Kyneton is typical of destinations beyond the big cities, welcoming visitors in their droves.
Australia’s regional tourism centres are, by most accounts, booming now that we’re all trapped in our own country. Byron Bay’s gone berserk, breaking records for visitor numbers and spending (the present lockdown notwithstanding). Orange, in central New South Wales, is the new black. The Whitsundays just had a bumper year. The Victorian spa resort of Daylesford has been swamped, the High Country’s so hot right now, and I know of one designer hotel on the Mornington Peninsula where bookings leapt 600 per cent in the week after Melbourne’s lockdown ended in July.
I’m glad to hear of any tourism businesses doing well after this diabolical year. The fact they still exist is a minor miracle.
But how are things really going in the regions? Clearly the experience will vary across tourist centres, but it feels like a good time to check in with at least one of them.
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A year ago I wrote about Kyneton, the historic gold-rush town an hour north of Melbourne that’s now a weekend-away favourite for lovers of food, wine and fancy accommodations.
Back then, in the eye of the pandemic, thoughtful locals told me they were thankful for having more balance in their lives, more time with families, and to live in a tight community relatively safe from the virus.
A year on, I head back to Kyneton on a strangely mild and sunny Saturday at the end of July to take the town’s pulse. On arrival I find full cafes, a day spa in overdrive, packed tables at Animus gin distillery and, at the revamped Royal George Hotel, the new Botanik Bar upstairs at capacity.
Owners Melissa Macfarlane and Frank Moylan shuttered and renovated the pub during Covid and reopened as an emporium of “all the things people didn’t know they really wanted”.
The Royal George now is a combined nursery, perfumery and homewares store, with a bar and a bottle shop selling possibly Australia’s largest range of aperitifs and digestives. It’s quite bonkers but everything’s top-drawer and patrons love it.
I take a seat and order a Jungle Bird (rum, Campari, lime and pineapple juice) while the couple opposite drink cocktails and drop $500 on glassware.
“It’s been going off for us,” Melissa says. “It’s been crazy, unreal. Like, we-can’t-keep-up crazy. The best business we’ve ever had.” (Her top sale since opening at Easter was a couple who came in for drinks and left with two coffee tables and a sofa.)
Tucked down an alleyway off High St, Musk Lane Wine is a working winery and cellar door opened in a former timber yard in mid-2019 by winemaker Brendan Lane. A gateway in a high fence opens to a grassy clearing with potted trees and folks tucked into cosy nooks or perched at cable-spool tables. The wine garden’s buzzing on this first weekend after lockdown.
“Yeah, people have been jumping out as soon as everything opens up again,” Brendan says. “We’re in the middle of a pandemic, but people still want to eat well and still want to drink well. They want to make the most of this time.”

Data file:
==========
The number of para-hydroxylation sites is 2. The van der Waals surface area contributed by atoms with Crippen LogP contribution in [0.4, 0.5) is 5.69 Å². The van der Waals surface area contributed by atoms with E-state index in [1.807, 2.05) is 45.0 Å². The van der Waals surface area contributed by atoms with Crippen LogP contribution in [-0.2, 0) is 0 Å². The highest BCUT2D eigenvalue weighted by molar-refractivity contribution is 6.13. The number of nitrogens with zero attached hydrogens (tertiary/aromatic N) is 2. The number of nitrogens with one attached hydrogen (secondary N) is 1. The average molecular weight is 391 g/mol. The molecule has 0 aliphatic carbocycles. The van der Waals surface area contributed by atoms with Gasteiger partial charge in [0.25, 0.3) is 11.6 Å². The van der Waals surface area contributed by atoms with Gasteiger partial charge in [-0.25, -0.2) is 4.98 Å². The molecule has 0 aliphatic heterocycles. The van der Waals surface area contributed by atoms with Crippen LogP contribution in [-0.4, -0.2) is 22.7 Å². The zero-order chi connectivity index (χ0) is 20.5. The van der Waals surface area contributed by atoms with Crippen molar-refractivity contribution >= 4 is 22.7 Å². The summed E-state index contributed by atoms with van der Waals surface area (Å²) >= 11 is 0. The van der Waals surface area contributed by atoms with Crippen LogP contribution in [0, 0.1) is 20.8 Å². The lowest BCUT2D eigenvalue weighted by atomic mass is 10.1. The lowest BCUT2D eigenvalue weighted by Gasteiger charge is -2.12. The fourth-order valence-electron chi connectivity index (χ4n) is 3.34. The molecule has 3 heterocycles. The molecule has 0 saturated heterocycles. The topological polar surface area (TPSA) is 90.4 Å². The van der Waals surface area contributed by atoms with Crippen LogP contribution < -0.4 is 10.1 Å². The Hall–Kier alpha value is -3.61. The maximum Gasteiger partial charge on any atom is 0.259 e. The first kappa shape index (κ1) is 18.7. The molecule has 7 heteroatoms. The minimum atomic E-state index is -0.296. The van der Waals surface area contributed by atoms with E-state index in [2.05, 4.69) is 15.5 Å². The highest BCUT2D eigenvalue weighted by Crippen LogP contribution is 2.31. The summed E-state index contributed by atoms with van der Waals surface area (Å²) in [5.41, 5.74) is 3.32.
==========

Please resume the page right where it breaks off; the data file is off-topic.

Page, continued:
A chalkboard wine list inside the tin-shed cellar door features Musk Lane’s own vintages – mostly Italian grapes including sangiovese and a white nero d’Avola – alongside interesting European and regional labels. They’re all low-fi wines – minimal fuss, maximum expression of character.
It’s a winning formula judging by the happy groups massed in the sunshine on one of Musk Lane’s busiest days since summer.
“Everyone’s gagging to get back out there,” Brendan says. “But we’re still in the middle of lockdowns, really.”
That’s the problem all operators are facing. The demand’s there when people are allowed to travel, but just last month, more than a year into the pandemic, almost half the population was in confinement.
At Mollisons, a chic 11-room hotel in a grand old bank building, general manager Yvonne Paulke says lockdowns have been predictably hard but bookings tend to rebound quickly (mollisons.net.au).
“I would never suggest the lockdown has been good for the town, but apart from the actual lockdown time – which was very tough – afterwards it’s back to normal for us immediately,” she says. “We’re busy, busy, busy.”
Yvonne puts the rush down to people being desperate to get out in the world after being stuck at home. “When lockdown is over, we’re full,” she says. “And we’re getting a lot more midweek bookings and a lot more spur of the moment. It means we can’t plan anything, but nobody can. It’s just the way our world is now.”
“It would be good to know what’s coming,” Melissa agrees, “but we don’t, and so we can’t plan. But everyone feels like, ‘Come on! Let’s get going!’ On the other side of this, if people can get through it, it’ll be nuts.”
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This article originally appeared on Escape and was reproduced